Short Takes On News & Events

Public Overwhelmingly Supports Law’s Contraceptive Mandate, Poll Finds

By a nearly two-to-one margin, the public supports the health law’s requirement that private health plans cover prescription birth control without cost-sharing, according to a poll released Tuesday.

The provision, which is at the heart of a case being weighed by the Supreme Court, was endorsed 61 to 32 percent and was most popular among women, younger adults, Democrats and independents, according to the Kaiser Family Foundation’s monthly tracking poll. (Kaiser Health News is an editorially independent program of the foundation.)

In addition, the poll found that 55 percent of those surveyed say that for-profit companies whose owners have religious objections to birth control  should still be required to cover it.  The high court is expected to rule by June on whether for-profit employers are entitled to a religious exemption from the mandate.

The poll also asked people who did not sign up for health insurance why they haven’t gotten coverage.  More than a third said it was too expensive.  Fourteen percent said they didn’t think the law’s requirement to get coverage or pay a fine applied to them personally, while 13 percent said they were unaware of the requirement.  Twelve percent said they tried to get coverage but were unable to do so, and 7 percent said they would rather pay the fine than buy insurance. Nearly half the people did not know what the fine would be for not getting insurance.

The poll found no change in the public’s overall assessment of the law, with 46 percent holding an unfavorable view and 38 percent supporting it, unchanged from the foundation’s  March poll. That said, 58 percent of those surveyed said they want their congressional representative to work to improve the law, while 35 percent want lawmakers to repeal the law and replace it with something else.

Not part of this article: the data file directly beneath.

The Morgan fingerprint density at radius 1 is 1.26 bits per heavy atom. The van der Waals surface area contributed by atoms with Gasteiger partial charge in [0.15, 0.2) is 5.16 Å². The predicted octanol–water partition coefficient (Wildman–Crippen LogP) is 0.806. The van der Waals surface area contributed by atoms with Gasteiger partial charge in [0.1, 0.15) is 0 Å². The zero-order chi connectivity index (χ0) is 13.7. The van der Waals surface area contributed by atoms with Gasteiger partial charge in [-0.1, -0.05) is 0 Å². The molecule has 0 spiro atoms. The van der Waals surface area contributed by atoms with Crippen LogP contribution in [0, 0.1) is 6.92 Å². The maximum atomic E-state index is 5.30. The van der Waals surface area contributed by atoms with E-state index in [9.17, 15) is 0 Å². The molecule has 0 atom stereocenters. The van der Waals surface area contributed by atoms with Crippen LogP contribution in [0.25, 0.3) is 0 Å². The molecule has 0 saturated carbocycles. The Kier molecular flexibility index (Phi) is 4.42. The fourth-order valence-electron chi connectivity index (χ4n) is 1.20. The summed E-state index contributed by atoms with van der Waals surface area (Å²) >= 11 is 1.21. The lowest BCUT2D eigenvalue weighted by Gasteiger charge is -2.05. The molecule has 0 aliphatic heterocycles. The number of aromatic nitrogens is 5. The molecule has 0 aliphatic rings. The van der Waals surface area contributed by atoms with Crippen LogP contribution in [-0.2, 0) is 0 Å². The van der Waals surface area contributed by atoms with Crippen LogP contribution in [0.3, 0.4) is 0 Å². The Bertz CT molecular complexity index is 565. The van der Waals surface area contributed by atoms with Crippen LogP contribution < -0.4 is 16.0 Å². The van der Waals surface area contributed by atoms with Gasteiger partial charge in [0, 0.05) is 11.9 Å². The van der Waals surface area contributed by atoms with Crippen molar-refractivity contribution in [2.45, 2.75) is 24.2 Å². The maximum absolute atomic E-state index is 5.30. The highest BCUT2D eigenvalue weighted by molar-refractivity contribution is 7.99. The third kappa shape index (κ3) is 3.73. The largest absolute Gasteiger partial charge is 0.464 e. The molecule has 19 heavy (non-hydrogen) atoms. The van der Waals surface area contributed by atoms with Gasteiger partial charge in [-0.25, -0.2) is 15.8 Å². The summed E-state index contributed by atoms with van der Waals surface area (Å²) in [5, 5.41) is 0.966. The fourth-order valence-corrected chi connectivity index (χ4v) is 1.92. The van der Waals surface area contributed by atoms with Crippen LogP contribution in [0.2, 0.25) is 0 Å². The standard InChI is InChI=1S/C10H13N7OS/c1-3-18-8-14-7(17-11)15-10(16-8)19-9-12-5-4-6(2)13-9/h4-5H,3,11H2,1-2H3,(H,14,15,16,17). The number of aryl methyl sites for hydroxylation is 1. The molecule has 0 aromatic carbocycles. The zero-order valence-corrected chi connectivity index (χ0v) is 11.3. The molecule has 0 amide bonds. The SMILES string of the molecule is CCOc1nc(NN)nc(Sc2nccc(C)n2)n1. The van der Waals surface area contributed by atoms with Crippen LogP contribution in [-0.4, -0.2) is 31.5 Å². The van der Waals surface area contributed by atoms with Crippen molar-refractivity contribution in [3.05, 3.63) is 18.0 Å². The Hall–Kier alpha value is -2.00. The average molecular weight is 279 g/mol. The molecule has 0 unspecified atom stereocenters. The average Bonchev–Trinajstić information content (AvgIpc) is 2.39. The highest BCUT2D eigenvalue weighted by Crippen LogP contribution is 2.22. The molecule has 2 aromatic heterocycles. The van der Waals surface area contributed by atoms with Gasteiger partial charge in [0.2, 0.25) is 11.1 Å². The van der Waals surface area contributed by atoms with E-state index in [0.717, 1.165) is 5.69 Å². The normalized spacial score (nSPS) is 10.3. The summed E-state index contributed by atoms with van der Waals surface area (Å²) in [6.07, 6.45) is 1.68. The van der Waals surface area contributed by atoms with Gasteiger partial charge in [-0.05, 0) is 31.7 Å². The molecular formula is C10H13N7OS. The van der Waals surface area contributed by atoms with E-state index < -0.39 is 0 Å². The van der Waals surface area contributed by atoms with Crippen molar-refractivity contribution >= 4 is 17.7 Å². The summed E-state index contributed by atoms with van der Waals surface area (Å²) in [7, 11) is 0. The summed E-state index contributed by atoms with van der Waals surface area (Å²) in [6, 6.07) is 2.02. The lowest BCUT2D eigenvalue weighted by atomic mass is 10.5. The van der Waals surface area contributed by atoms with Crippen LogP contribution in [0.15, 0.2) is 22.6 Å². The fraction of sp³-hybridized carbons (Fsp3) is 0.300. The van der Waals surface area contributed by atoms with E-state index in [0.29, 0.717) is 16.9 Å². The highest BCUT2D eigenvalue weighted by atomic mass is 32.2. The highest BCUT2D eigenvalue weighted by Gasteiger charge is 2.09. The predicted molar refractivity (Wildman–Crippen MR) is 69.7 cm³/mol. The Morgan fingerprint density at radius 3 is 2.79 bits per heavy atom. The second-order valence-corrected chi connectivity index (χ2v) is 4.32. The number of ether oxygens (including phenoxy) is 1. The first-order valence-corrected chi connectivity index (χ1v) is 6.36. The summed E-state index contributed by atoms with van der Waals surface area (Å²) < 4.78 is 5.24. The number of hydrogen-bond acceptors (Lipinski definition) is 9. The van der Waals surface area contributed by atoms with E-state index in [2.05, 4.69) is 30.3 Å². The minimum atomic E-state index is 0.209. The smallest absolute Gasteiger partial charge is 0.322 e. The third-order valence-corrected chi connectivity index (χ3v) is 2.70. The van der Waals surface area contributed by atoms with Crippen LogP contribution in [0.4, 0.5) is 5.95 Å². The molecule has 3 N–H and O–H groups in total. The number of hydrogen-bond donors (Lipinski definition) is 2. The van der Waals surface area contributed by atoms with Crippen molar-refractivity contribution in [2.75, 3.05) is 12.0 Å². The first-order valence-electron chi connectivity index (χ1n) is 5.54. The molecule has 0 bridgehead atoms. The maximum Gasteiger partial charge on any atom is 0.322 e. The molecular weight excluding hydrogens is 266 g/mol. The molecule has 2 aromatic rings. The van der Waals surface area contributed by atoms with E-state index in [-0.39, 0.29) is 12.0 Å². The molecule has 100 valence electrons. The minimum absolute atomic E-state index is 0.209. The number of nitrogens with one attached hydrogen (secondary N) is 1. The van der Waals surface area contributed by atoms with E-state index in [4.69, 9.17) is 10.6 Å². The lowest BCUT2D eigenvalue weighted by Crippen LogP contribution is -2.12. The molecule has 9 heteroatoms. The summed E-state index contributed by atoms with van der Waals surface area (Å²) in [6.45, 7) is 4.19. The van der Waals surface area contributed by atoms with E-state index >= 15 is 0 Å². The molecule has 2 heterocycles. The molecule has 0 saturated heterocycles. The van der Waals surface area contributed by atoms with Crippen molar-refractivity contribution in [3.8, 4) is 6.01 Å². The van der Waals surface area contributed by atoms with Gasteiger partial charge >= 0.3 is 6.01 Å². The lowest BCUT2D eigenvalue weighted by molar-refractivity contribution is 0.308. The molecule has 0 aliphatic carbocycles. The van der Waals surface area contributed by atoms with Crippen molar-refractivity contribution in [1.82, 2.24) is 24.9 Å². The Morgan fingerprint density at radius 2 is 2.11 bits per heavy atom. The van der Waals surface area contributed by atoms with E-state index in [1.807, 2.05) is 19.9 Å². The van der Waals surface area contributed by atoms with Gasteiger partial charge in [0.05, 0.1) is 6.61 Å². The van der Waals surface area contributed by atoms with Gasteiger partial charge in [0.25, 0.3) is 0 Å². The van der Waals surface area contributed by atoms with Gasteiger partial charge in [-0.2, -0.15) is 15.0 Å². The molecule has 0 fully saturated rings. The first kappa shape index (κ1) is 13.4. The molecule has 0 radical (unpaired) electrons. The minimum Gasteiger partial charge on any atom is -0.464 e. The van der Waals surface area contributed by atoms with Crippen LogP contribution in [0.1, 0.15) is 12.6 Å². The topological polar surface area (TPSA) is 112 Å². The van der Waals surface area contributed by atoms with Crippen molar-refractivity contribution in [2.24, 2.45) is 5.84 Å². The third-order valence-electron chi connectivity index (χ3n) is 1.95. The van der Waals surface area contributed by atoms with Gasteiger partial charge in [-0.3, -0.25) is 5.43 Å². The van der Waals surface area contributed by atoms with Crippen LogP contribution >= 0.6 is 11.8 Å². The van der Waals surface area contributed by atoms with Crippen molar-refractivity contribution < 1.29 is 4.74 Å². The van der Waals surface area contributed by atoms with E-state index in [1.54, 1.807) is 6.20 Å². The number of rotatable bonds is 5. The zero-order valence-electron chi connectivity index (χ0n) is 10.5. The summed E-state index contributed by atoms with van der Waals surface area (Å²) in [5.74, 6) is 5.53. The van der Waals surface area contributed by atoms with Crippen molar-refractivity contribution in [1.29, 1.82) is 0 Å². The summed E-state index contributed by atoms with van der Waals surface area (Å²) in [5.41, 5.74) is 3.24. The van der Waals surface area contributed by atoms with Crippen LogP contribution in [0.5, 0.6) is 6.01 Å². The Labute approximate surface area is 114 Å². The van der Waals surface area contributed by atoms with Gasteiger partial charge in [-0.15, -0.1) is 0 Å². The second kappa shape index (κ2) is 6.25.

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April 29th, 2014, 5:36 AM by Mary Agnes Carey

Short Takes On News & Events

Study: Costly Breast Cancer Treatment More Common At For-Profit Hospitals

Older breast cancer patients who received radiation treatment after surgery were more likely to undergo a more expensive and somewhat controversial type of radiation called brachytherapy if they got their care at for-profit rather than nonprofit hospitals, a new study reports.

Among the oldest group studied – women in their 80s and early 90s who are least likely to benefit from the regimen – the odds of receiving the more expensive brachytherapy were significantly higher at for-profit hospitals, the study found.

The research, funded by the National Cancer Institute and the Robert Wood Johnson Foundation, was published Monday in the May issue of the journal Surgery.

“We wanted to see whether for-profit hospitals, which arguably have a greater incentive to provide returns to their shareholders, would be more likely to adopt a higher-reimbursement therapy than a nonprofit hospital — and that’s exactly what we found,” said Dr. Cary P. Gross, a professor of medicine at Yale University School of Medicine and the paper’s senior author.

“This reinforces the idea that reimbursement is a significant driver of the adoption of new cancer therapies, which is a shame,” Gross said. “Evidence should be the main driver.”

Brachytherapy is a newer type of radiation therapy for breast cancer that involves implanting a radiation source into the lumpectomy cavity of the breast. It is a shorter course of treatment than standard radiation and can be completed in one week instead of four to six weeks. But it costs about twice as much as the standard treatment, and recent studies have questioned its effectiveness and whether its harms may outweigh its benefits.

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April 28th, 2014, 6:51 AM by Roni Caryn Rabin

Health Care In The States

Oregon Raises White Flag Over Its Health Exchange